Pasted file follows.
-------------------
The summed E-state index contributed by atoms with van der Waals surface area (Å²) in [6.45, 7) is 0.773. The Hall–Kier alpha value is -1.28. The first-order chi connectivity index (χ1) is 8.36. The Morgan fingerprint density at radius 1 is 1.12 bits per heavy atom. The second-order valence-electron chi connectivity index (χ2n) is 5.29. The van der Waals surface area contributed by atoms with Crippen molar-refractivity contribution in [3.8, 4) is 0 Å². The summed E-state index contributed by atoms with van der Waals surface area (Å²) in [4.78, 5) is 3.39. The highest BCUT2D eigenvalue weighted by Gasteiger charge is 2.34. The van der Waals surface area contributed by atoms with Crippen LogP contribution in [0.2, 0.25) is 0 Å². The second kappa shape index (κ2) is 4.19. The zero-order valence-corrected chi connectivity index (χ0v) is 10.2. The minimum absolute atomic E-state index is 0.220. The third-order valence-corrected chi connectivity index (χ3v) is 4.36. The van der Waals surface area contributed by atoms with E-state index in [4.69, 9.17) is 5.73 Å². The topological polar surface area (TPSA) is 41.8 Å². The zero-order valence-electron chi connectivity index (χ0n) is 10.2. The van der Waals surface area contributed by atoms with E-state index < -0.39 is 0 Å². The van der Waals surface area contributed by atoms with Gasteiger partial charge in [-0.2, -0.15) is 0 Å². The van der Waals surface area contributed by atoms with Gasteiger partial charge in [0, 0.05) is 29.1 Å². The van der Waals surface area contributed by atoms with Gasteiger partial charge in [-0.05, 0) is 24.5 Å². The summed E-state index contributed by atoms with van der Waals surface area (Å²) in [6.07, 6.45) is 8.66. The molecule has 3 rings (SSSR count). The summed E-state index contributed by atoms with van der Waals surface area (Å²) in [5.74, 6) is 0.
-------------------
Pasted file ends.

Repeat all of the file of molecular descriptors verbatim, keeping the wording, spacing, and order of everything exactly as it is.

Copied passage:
The summed E-state index contributed by atoms with van der Waals surface area (Å²) in [6.45, 7) is 0.773. The Hall–Kier alpha value is -1.28. The first-order chi connectivity index (χ1) is 8.36. The Morgan fingerprint density at radius 1 is 1.12 bits per heavy atom. The second-order valence-electron chi connectivity index (χ2n) is 5.29. The van der Waals surface area contributed by atoms with Crippen molar-refractivity contribution in [3.8, 4) is 0 Å². The summed E-state index contributed by atoms with van der Waals surface area (Å²) in [4.78, 5) is 3.39. The highest BCUT2D eigenvalue weighted by Gasteiger charge is 2.34. The van der Waals surface area contributed by atoms with Crippen LogP contribution in [0.2, 0.25) is 0 Å². The second kappa shape index (κ2) is 4.19. The zero-order valence-corrected chi connectivity index (χ0v) is 10.2. The minimum absolute atomic E-state index is 0.220. The third-order valence-corrected chi connectivity index (χ3v) is 4.36. The van der Waals surface area contributed by atoms with E-state index in [4.69, 9.17) is 5.73 Å². The topological polar surface area (TPSA) is 41.8 Å². The zero-order valence-electron chi connectivity index (χ0n) is 10.2. The van der Waals surface area contributed by atoms with E-state index < -0.39 is 0 Å². The van der Waals surface area contributed by atoms with Gasteiger partial charge in [-0.2, -0.15) is 0 Å². The van der Waals surface area contributed by atoms with Gasteiger partial charge in [0, 0.05) is 29.1 Å². The van der Waals surface area contributed by atoms with Gasteiger partial charge in [-0.05, 0) is 24.5 Å². The summed E-state index contributed by atoms with van der Waals surface area (Å²) in [6.07, 6.45) is 8.66. The molecule has 3 rings (SSSR count). The summed E-state index contributed by atoms with van der Waals surface area (Å²) in [5.74, 6) is 0.